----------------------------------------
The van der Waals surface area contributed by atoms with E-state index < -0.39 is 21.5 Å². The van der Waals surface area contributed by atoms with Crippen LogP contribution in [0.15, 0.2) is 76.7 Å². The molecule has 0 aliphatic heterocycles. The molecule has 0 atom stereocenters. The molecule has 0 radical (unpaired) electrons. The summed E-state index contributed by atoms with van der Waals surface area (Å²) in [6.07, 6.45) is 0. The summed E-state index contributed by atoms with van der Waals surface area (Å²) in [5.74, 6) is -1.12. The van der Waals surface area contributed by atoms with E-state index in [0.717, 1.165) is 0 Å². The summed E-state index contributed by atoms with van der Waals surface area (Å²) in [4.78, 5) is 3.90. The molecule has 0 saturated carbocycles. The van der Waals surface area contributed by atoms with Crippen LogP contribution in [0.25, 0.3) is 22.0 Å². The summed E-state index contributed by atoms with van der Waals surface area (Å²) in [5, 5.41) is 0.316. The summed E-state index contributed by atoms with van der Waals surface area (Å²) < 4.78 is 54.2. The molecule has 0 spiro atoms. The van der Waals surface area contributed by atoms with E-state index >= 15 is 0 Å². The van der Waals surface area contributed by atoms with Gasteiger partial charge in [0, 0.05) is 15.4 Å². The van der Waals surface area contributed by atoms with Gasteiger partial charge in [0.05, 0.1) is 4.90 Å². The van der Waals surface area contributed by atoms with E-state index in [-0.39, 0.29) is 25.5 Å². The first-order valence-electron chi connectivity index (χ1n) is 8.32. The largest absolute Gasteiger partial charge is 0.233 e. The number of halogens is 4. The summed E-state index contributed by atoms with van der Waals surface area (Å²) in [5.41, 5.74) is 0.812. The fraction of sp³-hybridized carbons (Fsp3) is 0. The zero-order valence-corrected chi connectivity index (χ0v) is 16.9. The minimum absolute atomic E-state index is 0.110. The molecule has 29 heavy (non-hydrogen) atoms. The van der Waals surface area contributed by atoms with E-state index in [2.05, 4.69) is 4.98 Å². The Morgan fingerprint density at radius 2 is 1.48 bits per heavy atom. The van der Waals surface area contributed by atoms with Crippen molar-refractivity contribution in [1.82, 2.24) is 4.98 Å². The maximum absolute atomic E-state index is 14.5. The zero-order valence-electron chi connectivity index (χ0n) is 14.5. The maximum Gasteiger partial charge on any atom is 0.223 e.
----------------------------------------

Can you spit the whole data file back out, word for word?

The van der Waals surface area contributed by atoms with E-state index < -0.39 is 21.5 Å². The van der Waals surface area contributed by atoms with Crippen LogP contribution in [0.15, 0.2) is 76.7 Å². The molecule has 0 aliphatic heterocycles. The molecule has 0 atom stereocenters. The molecule has 0 radical (unpaired) electrons. The summed E-state index contributed by atoms with van der Waals surface area (Å²) in [6.07, 6.45) is 0. The summed E-state index contributed by atoms with van der Waals surface area (Å²) in [5.74, 6) is -1.12. The van der Waals surface area contributed by atoms with E-state index in [0.717, 1.165) is 0 Å². The summed E-state index contributed by atoms with van der Waals surface area (Å²) in [4.78, 5) is 3.90. The molecule has 0 saturated carbocycles. The van der Waals surface area contributed by atoms with Crippen LogP contribution in [0.25, 0.3) is 22.0 Å². The summed E-state index contributed by atoms with van der Waals surface area (Å²) in [5, 5.41) is 0.316. The summed E-state index contributed by atoms with van der Waals surface area (Å²) < 4.78 is 54.2. The molecule has 0 spiro atoms. The van der Waals surface area contributed by atoms with E-state index >= 15 is 0 Å². The van der Waals surface area contributed by atoms with Gasteiger partial charge in [0, 0.05) is 15.4 Å². The van der Waals surface area contributed by atoms with Gasteiger partial charge in [0.05, 0.1) is 4.90 Å². The van der Waals surface area contributed by atoms with E-state index in [-0.39, 0.29) is 25.5 Å². The first-order valence-electron chi connectivity index (χ1n) is 8.32. The largest absolute Gasteiger partial charge is 0.233 e. The number of halogens is 4. The summed E-state index contributed by atoms with van der Waals surface area (Å²) in [5.41, 5.74) is 0.812. The fraction of sp³-hybridized carbons (Fsp3) is 0. The zero-order valence-corrected chi connectivity index (χ0v) is 16.9. The minimum absolute atomic E-state index is 0.110. The molecule has 29 heavy (non-hydrogen) atoms. The van der Waals surface area contributed by atoms with E-state index in [2.05, 4.69) is 4.98 Å². The Morgan fingerprint density at radius 2 is 1.48 bits per heavy atom. The van der Waals surface area contributed by atoms with Crippen molar-refractivity contribution in [1.82, 2.24) is 4.98 Å². The maximum absolute atomic E-state index is 14.5. The zero-order valence-electron chi connectivity index (χ0n) is 14.5. The maximum Gasteiger partial charge on any atom is 0.223 e.